Historic ruins of Beauly Priory

This ancient site, located in Beauly village, was founded in 1230 for monks of the Valliscaulian order. The monks came from France, and it is one theory that they named the area “beau lieu”, meaning “beautiful place” in French, later becoming “Beauly”. There is also a local legend that Mary, Queen of Scots named it much later, during a visit in 1564. Beauly Priory is the oldest surviving building in the town.

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The Monks of Beauly Priory

A strict monastic rule that lasted 300 years here

The monks of the priory

The monks who settled at Beauly Priory were part of the Valliscaulian order. They came from Val-des-Choux, near Dijon in France. The order had two other priories in Scotland, Ardchattan Priory near Oban and Pluscarden Abbey near Elgin. They were under a particularly strict form of monastic rule, in which they lived quietly in very small cells and surrendered all possessions. The monks stayed in the priory for over 300 years, until the Reformation in 1560.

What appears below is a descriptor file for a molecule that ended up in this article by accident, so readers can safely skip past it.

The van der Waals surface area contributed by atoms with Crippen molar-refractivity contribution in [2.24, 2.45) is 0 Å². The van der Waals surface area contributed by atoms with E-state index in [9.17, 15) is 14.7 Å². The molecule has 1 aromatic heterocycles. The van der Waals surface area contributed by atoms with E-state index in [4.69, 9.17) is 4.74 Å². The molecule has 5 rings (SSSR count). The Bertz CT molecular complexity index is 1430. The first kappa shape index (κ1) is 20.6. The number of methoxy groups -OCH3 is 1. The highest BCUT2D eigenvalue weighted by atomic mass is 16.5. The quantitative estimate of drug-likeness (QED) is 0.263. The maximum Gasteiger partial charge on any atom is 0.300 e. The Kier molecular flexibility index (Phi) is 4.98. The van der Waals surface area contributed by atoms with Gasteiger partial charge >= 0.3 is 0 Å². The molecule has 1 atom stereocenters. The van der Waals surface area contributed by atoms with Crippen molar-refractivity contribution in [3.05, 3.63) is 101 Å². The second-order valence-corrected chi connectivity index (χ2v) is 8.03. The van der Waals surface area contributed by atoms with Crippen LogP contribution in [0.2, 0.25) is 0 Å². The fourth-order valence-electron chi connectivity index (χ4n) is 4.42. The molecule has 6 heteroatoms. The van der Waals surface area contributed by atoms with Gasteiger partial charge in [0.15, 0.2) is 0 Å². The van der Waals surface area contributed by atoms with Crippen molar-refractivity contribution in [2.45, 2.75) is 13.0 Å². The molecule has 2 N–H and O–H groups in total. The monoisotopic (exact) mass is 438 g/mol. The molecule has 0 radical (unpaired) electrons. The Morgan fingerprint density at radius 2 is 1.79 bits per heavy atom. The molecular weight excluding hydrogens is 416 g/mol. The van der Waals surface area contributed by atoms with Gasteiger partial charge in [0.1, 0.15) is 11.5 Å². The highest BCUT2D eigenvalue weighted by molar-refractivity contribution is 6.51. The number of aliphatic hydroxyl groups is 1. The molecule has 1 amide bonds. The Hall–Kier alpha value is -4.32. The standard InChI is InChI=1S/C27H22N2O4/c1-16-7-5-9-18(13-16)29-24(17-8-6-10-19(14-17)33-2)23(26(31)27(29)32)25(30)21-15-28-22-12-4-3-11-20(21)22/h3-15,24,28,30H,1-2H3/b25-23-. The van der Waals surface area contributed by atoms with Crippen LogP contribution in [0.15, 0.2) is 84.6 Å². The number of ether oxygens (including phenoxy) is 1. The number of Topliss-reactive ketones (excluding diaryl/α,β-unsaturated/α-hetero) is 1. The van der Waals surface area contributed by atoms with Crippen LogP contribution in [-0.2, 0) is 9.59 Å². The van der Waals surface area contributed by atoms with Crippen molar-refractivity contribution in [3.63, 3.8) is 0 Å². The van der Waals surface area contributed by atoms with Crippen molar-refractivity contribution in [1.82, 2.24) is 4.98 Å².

Things to see

On a visit to the priory, you can explore the ruins of the monastery and the grounds. There are many interesting burial monuments, headstones and tombs. Plus, an ancient elm tree, thought to be the oldest in Europe. Information boards are dotted around the site, giving information on the site and its 800-year history. This is a peaceful place to visit, located in Beauly village centre. With local amenities such as shops and cafes close by.

Visiting Beauly Priory

Beauly Priory is free to visit and open year-round. Easy to access from Beauly village, with nearby car parking. It has become a popular tourist spot for fans of the Outlander book series, as the location where Claire meets the seer Maisri. It’s also a great place for history lovers, as an ancient site dating back to the 13th century. Find out more about visiting Beauly Priory.

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